3. @batchagaloopyTV and sometimes not even told it’s a war but in a training or peace mission like the first group was told but end up finding it’s a war.

  9. This is a tragedy on every level. And its the same story… old men sending young men to fight and die in their wars. My generation of boys died in Vietnam, fighting a truly senseless war that accomplished absolutely nothing. At least the Ukrainians know what they’re fighting for…their country, their freedom, their lives.

  10. As a Marine, 18yrs old, in Viet Nam, I have seen his story unfold, maybe more than I care to acknowledge. He will live with this for the rest of his life, and rue those few seconds that have made him a murderer. The people who sent him are the real murderers, but they will escape justice.

    1. @Fernando Alegria it’s a saddening situation. Soldiers being lied to and ordered to attack civilians. They weren’t even told they were going into combat, they were told it was a training exercise. They didn’t realize they were going into combat until their helicopters began getting shot down

    2. @Joe Swanson The Simp Hunter One has to be prepared for war. Marines are prepared for 6mos before being deployed. Everyday yelling kill kill kill and attack. Songs with disparaging remarks about your enemy are constantly repeated. The shock of being shot at if not prepared, plus your comrades getting blown up in, is a moment of insanity.

  11. This guy knows that from this point forward the worst treatment he will ever see in Ukrainian custody will still be preferable to the best treatment he would see upon returning to the front lines. What he did was wrong, and he deserves punishment. However, it’s this guy’s commanders that bear the brunt of responsibility as if it wasn’t for their orders many civilians would still be alive.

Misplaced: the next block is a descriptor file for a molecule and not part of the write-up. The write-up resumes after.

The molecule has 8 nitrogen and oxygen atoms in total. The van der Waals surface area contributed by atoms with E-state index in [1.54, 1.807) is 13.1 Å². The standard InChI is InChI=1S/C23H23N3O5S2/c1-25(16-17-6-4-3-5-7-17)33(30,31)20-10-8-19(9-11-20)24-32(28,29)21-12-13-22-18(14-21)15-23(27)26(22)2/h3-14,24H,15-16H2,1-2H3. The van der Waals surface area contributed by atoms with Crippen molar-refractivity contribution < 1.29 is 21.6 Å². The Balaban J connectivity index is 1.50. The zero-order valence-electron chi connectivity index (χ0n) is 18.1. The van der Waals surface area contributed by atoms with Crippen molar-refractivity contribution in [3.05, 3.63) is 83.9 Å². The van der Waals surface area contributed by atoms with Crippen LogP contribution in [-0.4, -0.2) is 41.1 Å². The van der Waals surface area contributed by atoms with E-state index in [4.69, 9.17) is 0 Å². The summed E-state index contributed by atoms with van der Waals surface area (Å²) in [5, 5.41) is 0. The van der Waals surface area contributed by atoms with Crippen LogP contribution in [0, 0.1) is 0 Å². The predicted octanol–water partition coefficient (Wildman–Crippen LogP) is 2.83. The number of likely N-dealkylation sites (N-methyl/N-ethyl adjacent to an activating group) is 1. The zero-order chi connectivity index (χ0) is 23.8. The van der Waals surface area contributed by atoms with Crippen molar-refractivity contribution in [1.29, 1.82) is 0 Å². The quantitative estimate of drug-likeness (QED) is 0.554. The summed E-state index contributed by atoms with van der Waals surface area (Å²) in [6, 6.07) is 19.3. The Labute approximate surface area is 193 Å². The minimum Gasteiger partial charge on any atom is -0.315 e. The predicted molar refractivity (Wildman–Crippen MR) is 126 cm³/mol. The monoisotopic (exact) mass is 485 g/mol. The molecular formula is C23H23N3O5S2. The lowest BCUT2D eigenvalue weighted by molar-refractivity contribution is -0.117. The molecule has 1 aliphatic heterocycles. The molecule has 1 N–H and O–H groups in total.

1. rules of engagement, the geneva convention, military code of justice is the responsibility of the commanders. They should be on trial as well

    2. @Rich Most people think that the ar in AR-15 stands for assault rifle. With that said, do you really think people are going to understand the conversation if I use the correct acronyms and terminology? Do you think most people would care? If you do then this conversation is above your pay grade anyways.

    3. @ME Me What about my comment makes it that way? I’m being half serious as I could probably turn a lot of things into a whataboutism if taken out of context and presented in just the right way.

  12. It would not surprise me that this young man had no training in the concept of a war crime or of an unlawful order.

  13. But then again.. my mind literally wonders.. what kind of human being STARTS A WAR ON THE HEELS OF A 2 YEAR PANDEMIC

    1. A good puppet…thats right on time…wait…what pandemic? Oh the one we saw on tv…lmao…get your shots

  14. This is just so sad and I’m sure some of those military men will resort to suicide when they return to Russia😔

  15. When I was younger, one of my biggest fears was getting drafted. I never understood how young men would be willing to fight for anything besides themselves, family or friends.

    1. So if you see an old lady getting attacked on a street corner, you wouldn’t try to help? Unless the old lady was a friend or a relative? Because that is the logical implication of what you are saying. I have never understood how people can be so narrow minded as to only view blood relatives and friends as worthy of their protection.

    2. @fordhouse8b he’s definitely the type to record and do nothing. That’s the world we live in today.

    3. @fordhouse8b I would help that old lady because it’s the right thing to do. I’m speaking on fighting for something as vague as “the country”. I am not defending any of my fellow neighbors if I am in another country waging war.

    4. @Steven theres a difference in doing the right thing and just folliwing orders…you are in the right bud. Being able to think for yourself is a rarity…in a world of conformists

  16. I feel sorry for the ukranian people, their family members are dying because of a corrupt government. Hopefully it will be over soon.

  17. Overall sadness for both sides. This young man, only age 21 fighting a war he didn’t create, following commands he didn’t know, and now both sides are paying the price. Those who started this should be held responsible.

    1. This young man you speak of is a soldier. A person who dedicated his life to protecting his homeland. If he was forced into this then he could have surrendered to the Ukrainians and made an example for other soldiers to follow. Instead, he commits the murder and says sorry. They won’t kill him and maybe he will live in misery, but I doubt it. A soldier’s mind is made to serve and obey. What’s really sad is how long the cold war lasted and how long we made it last. Too much bravado and foolishness in the west brought this destruction to Ukraine.